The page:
While ballistic missile developments in Iran, North Korea, India and China are capturing the headlines, strategic forces of the world’s two superpowers undergoing profound changes and modernization. This article highlights new developments in the The article appearing on this page is an excerpt of the full version, available exclusively to Defense-Update subscribers.(RVSN), a follow-on article will overview the evolution of the US missile defense capabilities and the status of their strategic forces, under the treaty. For consistency, this article will refer to all missiles by their NATO designations, and, where such designation is unavailable – by the Russian designation.
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According to the biennial report stating the aggregate numbers of “strategic offensive arms” under thetreaty, the US has the largest arsenal of nuclear warheads, with 1,688 deployed weapons, compared to the Russian arsenal of 1,400 deployed warheads. The US also has largest fleet of nuclear carrying platforms – 809, compared to 473 deployed by the Russians.
But the numbers don’t tell the whole story. While the US is maintaining and steadily reducing its inventory, to meet the treaty’s limits, the Russians strive to improve their arsenal with more capable weapons. According to open sources, thes currently operates at least 58 silo-based Satan ballistic missiles, 160 road-mobile Topol ( ) missile systems, 50 silo-based and 18 road-mobile Topol-M ( ) systems, and 18 Yars systems. At sea the Russians maintain eight Delta III/IV nuclear ballistic missile submarines remaining in service.
By 2020, the RVSN is expected to convert all and missile units to the and SS-29, fielding eight divisions with a total inventory of over 170 mobile and silo-based and 108 SS-29 silo-based missiles. The deployment of follow-on ICBM, the Yars-M and R-26 , was expected in 2013, but hasn’t officially announced yet. (Read about the new missile: “New ICBM Under Development in Russia“)
Resulting from this plan, all liquid-propelled silo-based Stiletto missiles will be decommissioned by 2017, leaving only 30 SS-18 (out of the current 58). (More on the new LP mega missiles: “Return of the Russian Missile Trains“)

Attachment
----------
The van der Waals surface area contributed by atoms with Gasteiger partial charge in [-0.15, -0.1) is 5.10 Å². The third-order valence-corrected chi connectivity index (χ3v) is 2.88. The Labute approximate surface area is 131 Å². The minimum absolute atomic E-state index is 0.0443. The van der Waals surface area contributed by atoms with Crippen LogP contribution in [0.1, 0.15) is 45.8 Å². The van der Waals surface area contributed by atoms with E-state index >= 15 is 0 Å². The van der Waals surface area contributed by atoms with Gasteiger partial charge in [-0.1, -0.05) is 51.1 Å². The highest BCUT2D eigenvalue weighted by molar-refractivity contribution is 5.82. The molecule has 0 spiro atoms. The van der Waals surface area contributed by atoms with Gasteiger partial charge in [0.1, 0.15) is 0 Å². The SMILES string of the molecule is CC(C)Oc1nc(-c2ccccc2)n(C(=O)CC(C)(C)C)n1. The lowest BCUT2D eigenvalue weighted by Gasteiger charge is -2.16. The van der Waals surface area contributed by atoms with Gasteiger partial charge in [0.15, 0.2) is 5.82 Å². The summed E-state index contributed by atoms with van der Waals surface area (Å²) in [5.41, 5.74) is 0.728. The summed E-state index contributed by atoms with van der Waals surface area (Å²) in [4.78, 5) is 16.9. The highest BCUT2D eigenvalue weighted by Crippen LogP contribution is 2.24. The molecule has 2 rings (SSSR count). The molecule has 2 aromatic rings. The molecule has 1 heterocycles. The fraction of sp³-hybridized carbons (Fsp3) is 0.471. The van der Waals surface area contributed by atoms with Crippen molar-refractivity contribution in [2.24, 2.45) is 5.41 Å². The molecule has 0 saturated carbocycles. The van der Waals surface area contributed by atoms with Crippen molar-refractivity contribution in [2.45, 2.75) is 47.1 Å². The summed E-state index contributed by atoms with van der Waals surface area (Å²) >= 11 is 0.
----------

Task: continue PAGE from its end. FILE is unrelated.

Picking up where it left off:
Besides the missile force, the Russian strategic triad comprises submarine-launched missiles and strategic bombers, delivering air-launched nuclear weapons. The principal nuclear armed weapon to equip those platforms is the Kh55 cruise missile, and its latest variant – Kh-102 that has entered service in the 2000s. The Tu-95MS can carry eight such missiles, and the Tu-160 carries 12 on two rotary launchers. These bombers will eventually be replaced by the future bomber known as ‘PAK-DA’, under development by the Tupolev design bureau, that has won the development tender offering a subsonic, stealthy “flying wing” design. (Read more in the article: “Russian Air Force to Field a Stealth Bomber By 2020“)
The third part of the triad is a fleet of ballistic missile submarine force, carrying the SS-N-23 Submarine Launched ballistic Missile. This weapon has entered service in 2007 and is currently operational with three delta III and four Delta IV submarines in service with the Russian Navy. An improved version of this weapon is the Russian SSBN Fleet to Receive Improved R-29 Missiles“)RMU2 , introducing improved countermeasures, improving its capability to penetrate enemy missile defenses. Development of the new missile was completed in 2012. The solid-propelled RSM-56 Bulava has yet to become operational, after repeated failures in flight testing. (Read more on these missiles: “
A comprehensive review of the RVSN is available on Ausairpower.net.
Comparison of Current Russian Strategic ICBM